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Author Topic: Help with Alsa C conversion.  (Read 3007 times)

TRon

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Re: Help with Alsa C conversion.
« Reply #30 on: August 06, 2020, 12:31:39 pm »
Here is my code for my 2 procedures.  Much better now.
Nice. See, how that cleans up your code ?  :)

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Thanks to all especially TRon who put me on the right track.
Thank you, but it seems you are still having issues so perhaps I forgot something ?

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I had to use Cmem only to free the name Hint.
afaik the hints are the only returns values that require this call. On the other hand I only have used the most common ALSA operations.

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The last problem I have is that I use a progress bar driven by a timer to show/imitate the buffer filling.  In windows and Mac the GUI does update.  In Linux I have not found a way yet.
During the read, the interface is not updated, so the progress bar does not grow!
Strange.

Have you tried MarkMLI's suggestion of using a smaller capture buffer ? The only thing different would be that the buffer is smaller so you would have to read multiple buffers in case you wish to record/copy a larger amount of samples.

Because you update your progressbar using a timer, what happens if you place the processmessages in your timer event, after you've updated the progressbar (instead of doing so inside your read loop) ?

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Possibly the non Blocking might do the trick, but so far I have not found a way to use it.
We're talking ALSA here, but also in general: that is a bit too broad statement  :)

What have you tried and what were the result when your tried them ?

Does your code still locks-up if you set it to non-block ? or is it for example that your read loop is problematic ?


What you could also try is doing a latency test. ALSA comes accompanied with an example, see here https://www.alsa-project.org/wiki/Test_latency.c (actual code is linked on that page).

If the latency test works for your hardware, then the issue is probably related to the code that you've tried. At least you would perhaps be able to get some inspiration from that code  ;)

To make sure, I repeat the warning about ALSA sometimes being finicky. If your code ever failed for whatever reason and handles/memory was not freed correctly then ALSA is able to throw in very strange error's (on successive runs) that make no sense (at least not to me) and can lead to confusion when you try to debug things. Reset often in such cases.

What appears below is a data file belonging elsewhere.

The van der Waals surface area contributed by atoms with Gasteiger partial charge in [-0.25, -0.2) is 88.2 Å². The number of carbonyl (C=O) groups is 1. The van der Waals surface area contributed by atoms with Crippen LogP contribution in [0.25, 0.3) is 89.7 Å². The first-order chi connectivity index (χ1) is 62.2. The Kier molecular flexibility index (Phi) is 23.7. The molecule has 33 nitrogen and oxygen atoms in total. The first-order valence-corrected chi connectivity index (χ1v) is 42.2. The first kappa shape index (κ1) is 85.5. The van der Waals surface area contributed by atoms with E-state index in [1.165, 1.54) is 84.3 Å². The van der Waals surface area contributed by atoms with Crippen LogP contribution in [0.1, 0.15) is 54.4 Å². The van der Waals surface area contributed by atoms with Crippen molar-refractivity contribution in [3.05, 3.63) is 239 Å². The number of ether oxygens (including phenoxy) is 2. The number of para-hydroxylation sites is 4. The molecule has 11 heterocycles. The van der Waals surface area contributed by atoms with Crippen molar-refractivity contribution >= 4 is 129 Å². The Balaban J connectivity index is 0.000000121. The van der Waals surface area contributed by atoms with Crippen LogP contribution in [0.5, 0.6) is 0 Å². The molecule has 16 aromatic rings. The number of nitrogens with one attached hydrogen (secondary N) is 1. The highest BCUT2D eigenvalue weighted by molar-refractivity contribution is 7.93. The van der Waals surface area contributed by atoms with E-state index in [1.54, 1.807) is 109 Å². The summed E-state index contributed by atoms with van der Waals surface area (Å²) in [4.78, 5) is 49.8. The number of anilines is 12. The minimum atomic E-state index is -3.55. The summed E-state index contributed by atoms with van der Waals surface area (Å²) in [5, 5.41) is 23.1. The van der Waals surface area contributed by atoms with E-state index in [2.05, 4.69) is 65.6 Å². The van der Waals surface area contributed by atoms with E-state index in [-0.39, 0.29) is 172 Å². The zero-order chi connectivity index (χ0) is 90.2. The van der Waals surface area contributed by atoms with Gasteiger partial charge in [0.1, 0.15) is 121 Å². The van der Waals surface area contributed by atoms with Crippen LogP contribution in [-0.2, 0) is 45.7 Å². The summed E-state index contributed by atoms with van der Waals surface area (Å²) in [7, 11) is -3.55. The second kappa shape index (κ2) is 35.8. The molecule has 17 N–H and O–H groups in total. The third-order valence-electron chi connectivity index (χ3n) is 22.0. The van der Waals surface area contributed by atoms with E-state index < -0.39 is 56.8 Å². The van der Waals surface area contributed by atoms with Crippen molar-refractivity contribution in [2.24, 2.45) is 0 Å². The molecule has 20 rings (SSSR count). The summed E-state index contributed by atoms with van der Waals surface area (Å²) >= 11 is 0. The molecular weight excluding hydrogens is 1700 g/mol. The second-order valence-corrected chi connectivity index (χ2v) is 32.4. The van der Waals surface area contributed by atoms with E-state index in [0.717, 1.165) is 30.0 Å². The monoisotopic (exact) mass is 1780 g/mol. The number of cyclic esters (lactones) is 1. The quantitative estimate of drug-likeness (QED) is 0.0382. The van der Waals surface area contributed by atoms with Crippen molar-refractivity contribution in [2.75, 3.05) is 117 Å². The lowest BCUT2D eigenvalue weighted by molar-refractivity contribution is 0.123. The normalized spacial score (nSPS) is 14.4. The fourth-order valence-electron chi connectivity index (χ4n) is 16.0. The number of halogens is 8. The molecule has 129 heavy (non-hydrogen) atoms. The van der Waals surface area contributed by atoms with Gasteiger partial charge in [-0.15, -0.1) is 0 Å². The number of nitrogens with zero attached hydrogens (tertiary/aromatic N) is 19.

Fred vS

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Re: Help with Alsa C conversion.
« Reply #31 on: August 06, 2020, 03:21:16 pm »
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I repeat the warning about ALSA sometimes being finicky.

Huh, even more, ALSA is obsolete now.
PulseAudio that was using ALSA at the beginning has developed his own audio drivers and use this now.

If you use Portaudio library, it can use or ALSA or PulseAudio (if installed on your system).
You will directly see the difference of latency and quality if you use PulseAudio drivers vs ALSA drivers.

Fre;D 
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TRon

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Re: Help with Alsa C conversion.
« Reply #32 on: August 06, 2020, 03:38:04 pm »
Huh, even more, ALSA is obsolete now.
So true indeed Fred vS

Even ALSA developers/documentation advise to use for example jack.

I did take my queue from Topic Starter though. I have only tried to use it with FPC because I noticed there was a unit for using it with FPC and wanted see how that would work.

My conclusion was that it was decent enough. However, you do need to have a fair bit of understanding of ALSA before you can actually make it do the things you want to.

Pulseaudio, as you suggested, is indeed also a far better option imho.

AL

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Re: Help with Alsa C conversion.
« Reply #33 on: August 06, 2020, 03:46:16 pm »
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What have you tried and what were the result when your tried them ?

Does your code still locks-up if you set it to non-block ? or is it for example that your read loop is problematic
In nonblocking mode the readi returns with EAGAIN  and I do not know how to handle that properly.  Tried a while loop checking err value to match the buffer_frames value with no success.

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Because you update your progressbar using a timer, what happens if you place the processmessages in your timer event, after you've updated the progressbar (instead of doing so inside your read loop) ?
Good idea tis may do it.  Will try it.


Do we have a FPC unit that bridge to the PulseAudio API?
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PascalDragon